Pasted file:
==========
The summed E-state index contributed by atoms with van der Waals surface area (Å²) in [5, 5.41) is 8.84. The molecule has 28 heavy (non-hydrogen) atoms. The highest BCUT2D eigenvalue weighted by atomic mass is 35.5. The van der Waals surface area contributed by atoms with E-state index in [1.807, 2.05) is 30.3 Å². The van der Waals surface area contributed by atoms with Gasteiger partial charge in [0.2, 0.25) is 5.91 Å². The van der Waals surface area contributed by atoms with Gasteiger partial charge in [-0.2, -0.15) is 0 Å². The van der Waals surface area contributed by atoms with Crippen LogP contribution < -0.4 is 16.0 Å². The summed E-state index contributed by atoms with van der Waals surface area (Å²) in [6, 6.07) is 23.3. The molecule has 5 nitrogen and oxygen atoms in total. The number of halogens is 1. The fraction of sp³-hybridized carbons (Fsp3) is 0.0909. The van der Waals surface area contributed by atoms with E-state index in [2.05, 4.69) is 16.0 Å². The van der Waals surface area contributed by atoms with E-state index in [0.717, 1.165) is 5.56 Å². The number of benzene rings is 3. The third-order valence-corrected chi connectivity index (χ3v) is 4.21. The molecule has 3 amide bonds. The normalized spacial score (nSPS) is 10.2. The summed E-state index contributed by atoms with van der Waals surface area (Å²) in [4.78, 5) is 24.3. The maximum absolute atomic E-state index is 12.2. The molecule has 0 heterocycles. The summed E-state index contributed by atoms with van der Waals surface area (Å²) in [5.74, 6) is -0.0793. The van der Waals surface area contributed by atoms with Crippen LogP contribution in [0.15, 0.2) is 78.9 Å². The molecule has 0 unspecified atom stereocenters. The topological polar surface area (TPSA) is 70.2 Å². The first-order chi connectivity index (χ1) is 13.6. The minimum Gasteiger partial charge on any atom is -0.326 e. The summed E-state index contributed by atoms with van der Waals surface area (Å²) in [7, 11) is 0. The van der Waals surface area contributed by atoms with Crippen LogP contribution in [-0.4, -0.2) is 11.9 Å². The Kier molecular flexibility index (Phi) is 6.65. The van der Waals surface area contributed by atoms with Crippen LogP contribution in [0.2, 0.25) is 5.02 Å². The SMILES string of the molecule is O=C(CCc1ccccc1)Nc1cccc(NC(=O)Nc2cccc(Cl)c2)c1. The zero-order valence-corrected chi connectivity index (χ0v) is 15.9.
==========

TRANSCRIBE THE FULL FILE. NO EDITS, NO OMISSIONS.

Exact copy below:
The summed E-state index contributed by atoms with van der Waals surface area (Å²) in [5, 5.41) is 8.84. The molecule has 28 heavy (non-hydrogen) atoms. The highest BCUT2D eigenvalue weighted by atomic mass is 35.5. The van der Waals surface area contributed by atoms with E-state index in [1.807, 2.05) is 30.3 Å². The van der Waals surface area contributed by atoms with Gasteiger partial charge in [0.2, 0.25) is 5.91 Å². The van der Waals surface area contributed by atoms with Gasteiger partial charge in [-0.2, -0.15) is 0 Å². The van der Waals surface area contributed by atoms with Crippen LogP contribution < -0.4 is 16.0 Å². The summed E-state index contributed by atoms with van der Waals surface area (Å²) in [6, 6.07) is 23.3. The molecule has 5 nitrogen and oxygen atoms in total. The number of halogens is 1. The fraction of sp³-hybridized carbons (Fsp3) is 0.0909. The van der Waals surface area contributed by atoms with E-state index in [2.05, 4.69) is 16.0 Å². The van der Waals surface area contributed by atoms with E-state index in [0.717, 1.165) is 5.56 Å². The number of benzene rings is 3. The third-order valence-corrected chi connectivity index (χ3v) is 4.21. The molecule has 3 amide bonds. The normalized spacial score (nSPS) is 10.2. The summed E-state index contributed by atoms with van der Waals surface area (Å²) in [4.78, 5) is 24.3. The maximum absolute atomic E-state index is 12.2. The molecule has 0 heterocycles. The summed E-state index contributed by atoms with van der Waals surface area (Å²) in [5.74, 6) is -0.0793. The van der Waals surface area contributed by atoms with Crippen LogP contribution in [0.15, 0.2) is 78.9 Å². The molecule has 0 unspecified atom stereocenters. The topological polar surface area (TPSA) is 70.2 Å². The first-order chi connectivity index (χ1) is 13.6. The minimum Gasteiger partial charge on any atom is -0.326 e. The summed E-state index contributed by atoms with van der Waals surface area (Å²) in [7, 11) is 0. The van der Waals surface area contributed by atoms with Crippen LogP contribution in [-0.4, -0.2) is 11.9 Å². The Kier molecular flexibility index (Phi) is 6.65. The van der Waals surface area contributed by atoms with Crippen LogP contribution in [0.2, 0.25) is 5.02 Å². The SMILES string of the molecule is O=C(CCc1ccccc1)Nc1cccc(NC(=O)Nc2cccc(Cl)c2)c1. The zero-order valence-corrected chi connectivity index (χ0v) is 15.9.